¶ 8 Ten days after pleading guilty, defendant filed a motion to withdraw her guilty plea and to vacate the judgment, claiming it was not voluntarily entered. Defendant asserted she was afraid of losing her job if she continued missing work for court proceedings and felt pressured to plead guilty to resolve the case and maintain her employment. She claimed she was unaware she would lose her job if she pleaded guilty. Further, she stated the trial court did not inform her of the collateral consequences of a theft conviction on her ability to obtain and retain employment as required by section 113-4 of the Code of Criminal Procedure of 1963 (Code) (725 ILCS 5/113-4 (West 2016)), which was in effect when she pleaded guilty. As a result of her guilty plea, defendant lost her employment.

         ¶ 9 In May 2017, the trial court conducted a hearing on defendant's motion. Defendant testified she was 23 years old. She is licensed as a certified nursing assistant and had been employed at Aging In Place on the day she pleaded guilty. On March 28, 2017, defendant was informed by her employer that the State had notified it of her theft conviction. Defendant was fired because of her conviction and had been unable to find additional employment in home health care. She testified she did not realize she would lose her job by pleading guilty and would not have done so had she known.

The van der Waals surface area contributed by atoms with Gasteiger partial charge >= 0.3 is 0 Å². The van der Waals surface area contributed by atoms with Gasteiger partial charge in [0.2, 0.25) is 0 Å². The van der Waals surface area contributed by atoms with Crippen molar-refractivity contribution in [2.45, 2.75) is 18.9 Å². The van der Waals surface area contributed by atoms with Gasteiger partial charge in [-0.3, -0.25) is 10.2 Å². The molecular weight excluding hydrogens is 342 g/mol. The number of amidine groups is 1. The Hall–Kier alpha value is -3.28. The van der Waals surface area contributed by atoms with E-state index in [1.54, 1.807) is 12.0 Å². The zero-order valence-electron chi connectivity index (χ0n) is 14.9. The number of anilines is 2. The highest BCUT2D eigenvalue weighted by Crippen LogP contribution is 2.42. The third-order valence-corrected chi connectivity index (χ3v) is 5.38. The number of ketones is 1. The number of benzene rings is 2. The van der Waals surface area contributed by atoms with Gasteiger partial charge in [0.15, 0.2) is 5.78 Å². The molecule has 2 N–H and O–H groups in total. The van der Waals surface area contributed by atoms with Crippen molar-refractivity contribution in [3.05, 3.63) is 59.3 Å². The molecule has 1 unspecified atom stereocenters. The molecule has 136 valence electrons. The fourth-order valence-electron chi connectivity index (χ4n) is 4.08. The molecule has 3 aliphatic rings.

¶ 10 In its ruling, the trial judge stated he considered section 113-4 of the Code, Illinois Supreme Court Rule 402 (eff. July 1, 2012), and various cases. The judge stated, in part, as follows:

"I think that the statute that the defendant cites is directory. There are no direct, immediate and automatic consequences under the court's control that deal with employment. What Rule 402 is about is advising the defendant of those constitutional rights that she has that are involved with the criminal process and that she is made aware of and then is advised giving up through the entry of a plea of guilty. It's clear that this is done in a voluntary fashion by— according to the record, that this is done in a voluntary fashion by [defendant]. She was advised, as she was supposed to be, by Supreme Court Rule 402 of the nature of the charge, the range of penalties and those essential constitutional rights that are in Rule 402. That is the right to require the presumption of innocence, the right to require proof beyond a reasonable doubt, the right to confront and cross[-]examine witnesses, the right to proceed to trial, trial by jury or trial